Lessons in leadership

What’s the worst thing that’s ever happened to you? What did you learn from that?

Shelley FleckensteinShelley Fleckenstein, Kings Physiotherapy Clinic/ CBI Health Group
A trusted employee appropriated funds from the organization. I learned the dangers of not having sufficient checks and balances in place to ensure integrity and validity within the system. I have also learned the importance of managing the accounts receivable so as to ensure that both top and bottom goals are met. I have learned to work hard over the years to refine and adapt my management style to address the mercurial nature of small business ownership and the many challenges that come with it.

Ron LovettRon Lovett , Source Security
In 2007, four of our security guards were injured on the job. This was the worst thing to happen to me personally, but possibly gave me the best lessons I could learn as a business owner. I really feel as though this was a “make it or break it” moment in my career. Handling the substantial media interest, and leading the team through this challenging time made me a stronger leader and a more mature entrepreneur. There was a personal takeaway as well. This is when I determined that I needed to do more from a community standpoint, and made an effort to give more of my time to various community organizations. This also led to my decision to become a foster parent.

John GriffinJohn Griffin, W.P. Griffin Inc.
During a major expansion in 2004 our bank told us that due to potato market conditions, they didn’t want us to complete our expansion. We countered by putting some of our own money on the table and completed the project. We learned that it is crucial to have financial partners that are closer to our industry and truly understand our business. We moved banks the following year.

Guido KerpelGuido Kerpel, New Castle Hotels and Resorts
For our team in Halifax, 9/11 was a surreal experience. We immediately had flight crews arrive at our hotel from the Halifax airport, many of whom had just heard that their colleagues were lost. We had customers rerouted back to our property, again many of whom had relatives or friends affected by this tragedy. We also had colleagues with New Castle Hotels in the Tower that day; thankfully they were able to escape. Throughout this awful day, I also saw the best in people, specifically our front-line staff who went over and above their designated roles to comfort those who were in need.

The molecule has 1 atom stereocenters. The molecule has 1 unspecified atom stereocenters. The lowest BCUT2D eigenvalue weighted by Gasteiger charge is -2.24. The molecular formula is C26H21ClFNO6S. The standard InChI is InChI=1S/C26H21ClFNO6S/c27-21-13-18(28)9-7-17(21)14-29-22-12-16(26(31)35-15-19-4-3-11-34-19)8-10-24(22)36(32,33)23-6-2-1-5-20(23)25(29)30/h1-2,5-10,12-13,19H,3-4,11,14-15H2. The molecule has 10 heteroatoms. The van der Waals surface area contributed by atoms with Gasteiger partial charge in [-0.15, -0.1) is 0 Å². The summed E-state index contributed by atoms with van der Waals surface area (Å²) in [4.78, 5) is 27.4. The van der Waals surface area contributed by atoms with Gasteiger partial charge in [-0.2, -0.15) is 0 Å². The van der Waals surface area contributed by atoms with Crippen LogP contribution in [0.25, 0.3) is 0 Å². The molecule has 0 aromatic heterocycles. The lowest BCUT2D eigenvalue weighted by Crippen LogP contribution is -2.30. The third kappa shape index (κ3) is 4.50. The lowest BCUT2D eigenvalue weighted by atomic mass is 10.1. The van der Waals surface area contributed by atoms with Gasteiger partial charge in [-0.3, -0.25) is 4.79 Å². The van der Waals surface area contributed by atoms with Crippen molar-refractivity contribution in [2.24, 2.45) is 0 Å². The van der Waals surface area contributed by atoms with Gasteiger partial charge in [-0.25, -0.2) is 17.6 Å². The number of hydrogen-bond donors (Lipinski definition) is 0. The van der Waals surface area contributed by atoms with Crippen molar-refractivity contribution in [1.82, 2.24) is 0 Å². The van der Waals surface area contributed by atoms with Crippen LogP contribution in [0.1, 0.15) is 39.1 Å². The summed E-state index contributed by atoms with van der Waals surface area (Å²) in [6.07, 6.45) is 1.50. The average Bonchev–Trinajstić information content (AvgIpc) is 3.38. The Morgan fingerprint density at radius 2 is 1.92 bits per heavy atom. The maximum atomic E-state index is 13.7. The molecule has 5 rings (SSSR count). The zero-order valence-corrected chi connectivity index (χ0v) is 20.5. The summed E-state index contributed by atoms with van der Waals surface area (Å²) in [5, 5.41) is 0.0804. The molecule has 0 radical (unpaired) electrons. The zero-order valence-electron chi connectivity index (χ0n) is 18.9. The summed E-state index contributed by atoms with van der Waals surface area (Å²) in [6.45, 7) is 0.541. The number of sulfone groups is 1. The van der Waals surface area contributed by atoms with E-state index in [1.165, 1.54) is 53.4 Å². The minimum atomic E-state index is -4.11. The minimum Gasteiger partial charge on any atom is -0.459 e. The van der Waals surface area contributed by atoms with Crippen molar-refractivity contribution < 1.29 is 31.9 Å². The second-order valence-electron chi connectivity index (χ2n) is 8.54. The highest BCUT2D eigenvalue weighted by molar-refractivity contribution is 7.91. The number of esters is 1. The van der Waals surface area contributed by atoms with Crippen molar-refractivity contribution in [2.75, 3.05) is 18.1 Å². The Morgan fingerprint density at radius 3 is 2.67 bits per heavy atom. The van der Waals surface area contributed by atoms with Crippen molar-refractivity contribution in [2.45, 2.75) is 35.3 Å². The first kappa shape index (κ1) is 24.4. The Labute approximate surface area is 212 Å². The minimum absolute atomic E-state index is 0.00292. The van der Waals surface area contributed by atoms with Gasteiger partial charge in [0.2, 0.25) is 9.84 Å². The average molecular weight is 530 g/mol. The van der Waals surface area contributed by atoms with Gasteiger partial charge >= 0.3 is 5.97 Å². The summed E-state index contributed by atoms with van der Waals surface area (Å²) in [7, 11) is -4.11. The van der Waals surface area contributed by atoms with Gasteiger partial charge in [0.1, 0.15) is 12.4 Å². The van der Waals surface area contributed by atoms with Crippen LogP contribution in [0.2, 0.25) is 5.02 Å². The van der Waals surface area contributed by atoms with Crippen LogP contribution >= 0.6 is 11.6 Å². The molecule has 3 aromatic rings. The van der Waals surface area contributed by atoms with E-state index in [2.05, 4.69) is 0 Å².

The long-term ramifications for our industry were very tough. We saw the tightening of borders and increased travel restrictions, which of course resulted in far fewer travelers from the United States in the years following 9/11. The focus on security, while absolutely understandable, has made us less hospitable in many ways. We’ve become a “vanilla-type” destination and we’ve moved out of the Top 10 desirable locations to visit (as promoted by the United Nations World Tourism Organization and TIAC). In terms of what I’ve learned from this experience, I’ve learned that sometimes the worst moments bring out our strongest traits. I learned that nothing feels as good as the power of teamwork and collaboration.

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